FORT DODGE, IOWA -- It was 6:30 pm Eastern time and I had a serious dilemma.
We were set up to talk live and on camera from Ft. Dodge, Iowa to the CBS Evening News.
We were perched along a railing on the balcony of the auditorum where the man who would be the next "leader of the free world" was just beginning his stump speech.
It's a nice scene-setter that shows off the immediacy of television. But it works best when the candidate is not shouting to be heard over the dulcet tones of some network star correspondent -- or me.
Which is exactly what happened Wednesday night. What to do?
I was no more than 50 feet from him and clearly audible in my normal stentorian delivery.
I could adopt a whisper worthy of the 18th hole at the Masters but it would sound dumb to the viewing audience who could not judge the distance between us.
So when anchor Russ Mitchell introduced me, I plowed ahead. Uncomfortably live on national television.
Even worse, my first words were about a new poll that had Obama well behind his nemesis, Sen. Hillary Clinton.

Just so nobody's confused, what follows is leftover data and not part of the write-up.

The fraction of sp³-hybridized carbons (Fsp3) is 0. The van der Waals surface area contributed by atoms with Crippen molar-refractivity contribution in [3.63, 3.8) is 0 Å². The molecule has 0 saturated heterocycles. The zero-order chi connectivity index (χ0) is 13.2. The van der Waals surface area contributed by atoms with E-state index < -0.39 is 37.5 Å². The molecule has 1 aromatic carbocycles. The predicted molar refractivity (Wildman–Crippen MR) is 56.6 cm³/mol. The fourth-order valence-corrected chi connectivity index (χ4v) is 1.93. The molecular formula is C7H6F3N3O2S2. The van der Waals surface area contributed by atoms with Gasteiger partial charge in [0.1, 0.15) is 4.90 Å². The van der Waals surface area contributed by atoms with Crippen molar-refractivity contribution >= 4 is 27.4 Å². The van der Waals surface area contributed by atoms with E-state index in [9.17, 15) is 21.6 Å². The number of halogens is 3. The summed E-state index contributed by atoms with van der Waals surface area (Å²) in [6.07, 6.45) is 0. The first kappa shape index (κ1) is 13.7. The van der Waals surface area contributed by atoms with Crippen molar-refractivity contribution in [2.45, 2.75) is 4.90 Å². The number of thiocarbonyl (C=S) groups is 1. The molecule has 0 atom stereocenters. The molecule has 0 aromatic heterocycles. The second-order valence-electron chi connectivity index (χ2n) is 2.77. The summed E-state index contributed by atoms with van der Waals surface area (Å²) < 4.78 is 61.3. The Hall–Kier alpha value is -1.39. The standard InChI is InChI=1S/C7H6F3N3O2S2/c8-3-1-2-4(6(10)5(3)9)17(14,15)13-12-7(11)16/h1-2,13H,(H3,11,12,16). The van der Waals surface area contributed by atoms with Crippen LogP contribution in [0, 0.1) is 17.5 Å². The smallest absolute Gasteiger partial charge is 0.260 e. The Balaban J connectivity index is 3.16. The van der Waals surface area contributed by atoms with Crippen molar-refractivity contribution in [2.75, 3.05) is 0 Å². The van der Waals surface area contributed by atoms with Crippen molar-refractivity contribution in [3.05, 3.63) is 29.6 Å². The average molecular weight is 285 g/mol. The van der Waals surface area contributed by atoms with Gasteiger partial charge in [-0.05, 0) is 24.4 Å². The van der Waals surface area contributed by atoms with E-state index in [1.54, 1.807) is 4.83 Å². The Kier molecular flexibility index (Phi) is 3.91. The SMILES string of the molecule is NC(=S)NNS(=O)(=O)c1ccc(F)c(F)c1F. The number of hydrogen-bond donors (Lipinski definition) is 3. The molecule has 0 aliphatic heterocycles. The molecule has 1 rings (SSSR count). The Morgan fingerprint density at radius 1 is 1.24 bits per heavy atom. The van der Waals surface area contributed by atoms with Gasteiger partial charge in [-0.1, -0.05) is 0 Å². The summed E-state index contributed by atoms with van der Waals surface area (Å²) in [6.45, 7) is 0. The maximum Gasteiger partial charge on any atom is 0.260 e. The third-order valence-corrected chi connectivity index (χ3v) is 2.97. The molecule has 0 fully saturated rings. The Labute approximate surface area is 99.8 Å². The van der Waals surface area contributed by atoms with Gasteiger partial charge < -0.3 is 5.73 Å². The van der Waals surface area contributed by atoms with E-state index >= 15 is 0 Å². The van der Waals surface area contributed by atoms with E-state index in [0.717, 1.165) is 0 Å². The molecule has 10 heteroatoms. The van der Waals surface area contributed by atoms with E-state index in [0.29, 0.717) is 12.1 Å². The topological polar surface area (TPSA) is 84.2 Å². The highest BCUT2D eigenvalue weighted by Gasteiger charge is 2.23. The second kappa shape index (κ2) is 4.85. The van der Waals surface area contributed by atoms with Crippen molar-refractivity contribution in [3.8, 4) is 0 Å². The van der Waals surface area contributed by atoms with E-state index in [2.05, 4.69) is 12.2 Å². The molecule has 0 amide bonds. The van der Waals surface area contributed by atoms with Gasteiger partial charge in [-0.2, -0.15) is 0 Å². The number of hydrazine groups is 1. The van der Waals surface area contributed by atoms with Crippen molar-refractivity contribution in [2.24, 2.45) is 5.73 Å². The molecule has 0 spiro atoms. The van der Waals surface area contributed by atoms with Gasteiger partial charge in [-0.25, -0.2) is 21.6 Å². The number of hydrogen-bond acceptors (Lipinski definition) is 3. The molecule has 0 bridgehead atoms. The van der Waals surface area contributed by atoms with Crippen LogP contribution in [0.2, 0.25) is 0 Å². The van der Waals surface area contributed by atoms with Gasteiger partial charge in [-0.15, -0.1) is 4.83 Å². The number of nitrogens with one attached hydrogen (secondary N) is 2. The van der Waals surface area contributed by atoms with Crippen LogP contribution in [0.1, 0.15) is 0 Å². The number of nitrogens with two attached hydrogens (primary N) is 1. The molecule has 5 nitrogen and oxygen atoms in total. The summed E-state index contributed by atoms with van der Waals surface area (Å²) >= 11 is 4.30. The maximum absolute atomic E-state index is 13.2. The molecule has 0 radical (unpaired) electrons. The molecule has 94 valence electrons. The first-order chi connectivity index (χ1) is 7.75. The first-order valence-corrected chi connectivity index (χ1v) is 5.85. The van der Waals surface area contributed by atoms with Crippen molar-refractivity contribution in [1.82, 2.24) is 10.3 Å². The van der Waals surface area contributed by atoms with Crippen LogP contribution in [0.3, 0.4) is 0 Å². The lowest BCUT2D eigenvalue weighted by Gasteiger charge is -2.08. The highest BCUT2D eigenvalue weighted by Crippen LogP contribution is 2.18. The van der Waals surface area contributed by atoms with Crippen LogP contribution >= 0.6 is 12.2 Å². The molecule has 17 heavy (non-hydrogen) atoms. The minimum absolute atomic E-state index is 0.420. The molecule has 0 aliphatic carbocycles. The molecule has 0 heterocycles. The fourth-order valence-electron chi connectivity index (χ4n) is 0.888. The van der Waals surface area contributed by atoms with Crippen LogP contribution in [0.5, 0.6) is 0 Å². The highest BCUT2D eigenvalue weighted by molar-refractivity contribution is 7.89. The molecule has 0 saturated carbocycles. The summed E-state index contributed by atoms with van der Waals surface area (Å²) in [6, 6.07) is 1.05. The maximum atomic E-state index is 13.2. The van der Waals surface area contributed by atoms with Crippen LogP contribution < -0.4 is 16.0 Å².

I apparently got the senator's attention because before I really got started I heard a very familiar speaker deviate from his speech.
"I can hear you up there, whoever you are," Obama bellowed from the stage. (By the way, Obama is one of the loudest bellowers running today).
I feared the Secret Service might silence me. I thought the crowd might turn on me. I wondered whether Obama was going to make an example of me in some way.
Well, mercifully none of that happened. Obama kept speaking to the packed auditorum. I finished my report, and emerged unscathed, perhaps living to interrupt another day...